The National Institute for Health and Care Excellence (NICE) has published new guidelines on diabetes care
A set of guidelines, issued by the National Institute for Health and Care Excellence (NICE), risk ‘putting unnecessary obstacles in the way of people with type 2 diabetes getting best care’, according to the charity Diabetes UK.
The guidance, which saw significant delays in publication due to disagreements between contributors on the final recommendations, is intended to give healthcare professionals and commissioners advice on how to provide appropriate support and services to people with type 2 diabetes and how to individualise care for people with type 2 diabetes. However, charity Diabetes UK, has argued that further changes need to be made to the guidelines to make them more practical.
While broadly welcoming the new guidance, Diabetes UK is concerned that NICE does not review its guidelines regularly enough. The charity believes that this is not a problem for specialist clinicians as they are well informed on the latest treatments, but general healthcare professionals, who are largely responsible for diabetes treatment, rely on NICE guidance so if this is out of date it can mean patients miss out on new, innovative treatment.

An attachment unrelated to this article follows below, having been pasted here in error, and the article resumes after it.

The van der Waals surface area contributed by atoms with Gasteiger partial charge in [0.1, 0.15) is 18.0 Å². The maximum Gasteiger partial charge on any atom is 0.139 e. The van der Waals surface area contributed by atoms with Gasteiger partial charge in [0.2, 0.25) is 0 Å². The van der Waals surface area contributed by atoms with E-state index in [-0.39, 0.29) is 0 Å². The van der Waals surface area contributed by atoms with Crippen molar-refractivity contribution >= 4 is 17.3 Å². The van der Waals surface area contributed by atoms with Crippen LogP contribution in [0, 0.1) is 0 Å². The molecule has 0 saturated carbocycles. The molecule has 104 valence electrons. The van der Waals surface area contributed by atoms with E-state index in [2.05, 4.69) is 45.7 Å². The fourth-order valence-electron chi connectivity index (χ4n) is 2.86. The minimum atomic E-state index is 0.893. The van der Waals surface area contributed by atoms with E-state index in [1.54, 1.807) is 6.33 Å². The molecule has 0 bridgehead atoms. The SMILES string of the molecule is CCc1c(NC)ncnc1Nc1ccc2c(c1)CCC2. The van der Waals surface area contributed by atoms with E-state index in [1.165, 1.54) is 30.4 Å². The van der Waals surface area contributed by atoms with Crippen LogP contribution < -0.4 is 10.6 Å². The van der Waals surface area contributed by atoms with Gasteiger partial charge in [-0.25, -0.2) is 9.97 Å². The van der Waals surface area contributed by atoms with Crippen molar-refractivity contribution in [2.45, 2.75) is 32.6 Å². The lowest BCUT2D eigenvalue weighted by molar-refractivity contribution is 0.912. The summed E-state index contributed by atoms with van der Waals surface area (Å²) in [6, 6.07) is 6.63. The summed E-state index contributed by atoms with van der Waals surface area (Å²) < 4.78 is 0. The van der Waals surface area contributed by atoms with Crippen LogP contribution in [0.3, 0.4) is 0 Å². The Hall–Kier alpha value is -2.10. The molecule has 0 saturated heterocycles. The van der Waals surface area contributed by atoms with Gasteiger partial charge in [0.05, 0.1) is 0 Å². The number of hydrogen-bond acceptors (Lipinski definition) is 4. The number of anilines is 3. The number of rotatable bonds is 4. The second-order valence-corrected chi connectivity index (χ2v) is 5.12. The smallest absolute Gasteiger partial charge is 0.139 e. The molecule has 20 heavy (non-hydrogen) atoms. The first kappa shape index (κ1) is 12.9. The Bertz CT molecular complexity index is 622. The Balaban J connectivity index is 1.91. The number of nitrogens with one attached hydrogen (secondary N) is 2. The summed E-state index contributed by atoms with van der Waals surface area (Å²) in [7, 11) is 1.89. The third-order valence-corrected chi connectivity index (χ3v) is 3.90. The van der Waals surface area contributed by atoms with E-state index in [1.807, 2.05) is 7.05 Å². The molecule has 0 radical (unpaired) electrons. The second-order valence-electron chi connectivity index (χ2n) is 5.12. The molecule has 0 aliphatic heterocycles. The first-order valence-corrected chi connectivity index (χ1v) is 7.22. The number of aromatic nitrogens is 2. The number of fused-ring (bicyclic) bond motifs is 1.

Gwen Kirby-Dent, a senior medical negligence solicitor in Thompsons Solicitors’ London office, said: “New and updated guidelines demonstrate a commitment to ensuring a high standard of diabetes care, but it is crucial that the guidance is regularly updated to ensure it fits with medical and technological advancements and is appropriate for all who treat diabetes sufferers.
“Medical staff need to be fully supported so that they can keep up with the ever-changing field of diabetes care and treat diabetes sufferers with the most up-to-date practices. This will improve diabetes care overall and reduce the risk of patients suffering negative health complications, such as amputations and other serious health issues.”
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